Publication details for Professor Paul DennyMbekeani, A.J., Stanley, W.A., Kalel, V.C., Dohan, N., Zalckvar, E., Scheiner, L. Schliebs, W., Erdmann, R., Pohl, E. & Denny, P.W. (2018). Functional analyses of a putative, membrane-bound, peroxisomal import mechanism from the apicomplexan protozoan Toxoplasma gondii. Genes 9(9): 434.
- Publication type: Journal Article
- ISSN/ISBN: 2073-4425
- DOI: 10.3390/genes9090434
- Further publication details on publisher web site
- Durham Research Online (DRO) - may include full text
Author(s) from Durham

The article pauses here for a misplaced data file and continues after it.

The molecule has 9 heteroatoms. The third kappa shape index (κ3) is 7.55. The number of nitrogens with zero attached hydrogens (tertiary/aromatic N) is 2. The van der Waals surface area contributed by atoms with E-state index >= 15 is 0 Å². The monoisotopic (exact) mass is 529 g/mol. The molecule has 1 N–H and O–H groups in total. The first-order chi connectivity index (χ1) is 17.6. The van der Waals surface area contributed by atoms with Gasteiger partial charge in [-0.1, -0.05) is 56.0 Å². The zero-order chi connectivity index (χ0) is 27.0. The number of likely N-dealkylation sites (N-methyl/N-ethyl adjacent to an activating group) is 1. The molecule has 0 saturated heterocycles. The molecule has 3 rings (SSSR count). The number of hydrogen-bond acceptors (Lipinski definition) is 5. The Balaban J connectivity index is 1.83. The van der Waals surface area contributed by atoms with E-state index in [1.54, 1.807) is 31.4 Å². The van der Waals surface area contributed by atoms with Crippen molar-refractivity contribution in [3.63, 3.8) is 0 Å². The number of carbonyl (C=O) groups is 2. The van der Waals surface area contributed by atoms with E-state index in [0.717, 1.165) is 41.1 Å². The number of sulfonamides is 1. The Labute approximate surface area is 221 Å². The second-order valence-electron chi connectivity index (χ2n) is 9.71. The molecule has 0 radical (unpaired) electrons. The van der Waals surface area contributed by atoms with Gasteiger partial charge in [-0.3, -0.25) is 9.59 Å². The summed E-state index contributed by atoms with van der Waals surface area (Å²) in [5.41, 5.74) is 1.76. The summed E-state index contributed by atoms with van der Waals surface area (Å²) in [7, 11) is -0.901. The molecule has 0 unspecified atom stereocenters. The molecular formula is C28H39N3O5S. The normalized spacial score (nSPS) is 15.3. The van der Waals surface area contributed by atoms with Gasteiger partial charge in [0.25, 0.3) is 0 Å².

Peroxisomes are central to eukaryotic metabolism, including the oxidation of fatty acids—which subsequently provide an important source of metabolic energy—and in the biosynthesis of cholesterol and plasmalogens. However, the presence and nature of peroxisomes in the parasitic apicomplexan protozoa remains controversial. A survey of the available genomes revealed that genes encoding peroxisome biogenesis factors, so-called peroxins (Pex), are only present in a subset of these parasites, the coccidia. The basic principle of peroxisomal protein import is evolutionarily conserved, proteins harbouring a peroxisomal-targeting signal 1 (PTS1) interact in the cytosol with the shuttling receptor Pex5 and are then imported into the peroxisome via the membrane-bound protein complex formed by Pex13 and Pex14. Surprisingly, whilst Pex5 is clearly identifiable, Pex13 and, perhaps, Pex14 are apparently absent from the coccidian genomes. To investigate the functionality of the PTS1 import mechanism in these parasites, expression of Pex5 from the model coccidian Toxoplasma gondii was shown to rescue the import defect of Pex5-deleted Saccharomyces cerevisiae. In support of these data, green fluorescent protein (GFP) bearing the enhanced (e)PTS1 known to efficiently localise to peroxisomes in yeast, localised to peroxisome-like bodies when expressed in Toxoplasma. Furthermore, the PTS1-binding domain of Pex5 and a PTS1 ligand from the putatively peroxisome-localised Toxoplasma sterol carrier protein (SCP2) were shown to interact in vitro. Taken together, these data demonstrate that the Pex5–PTS1 interaction is functional in the coccidia and indicate that a nonconventional peroxisomal import mechanism may operate in the absence of Pex13 and Pex14.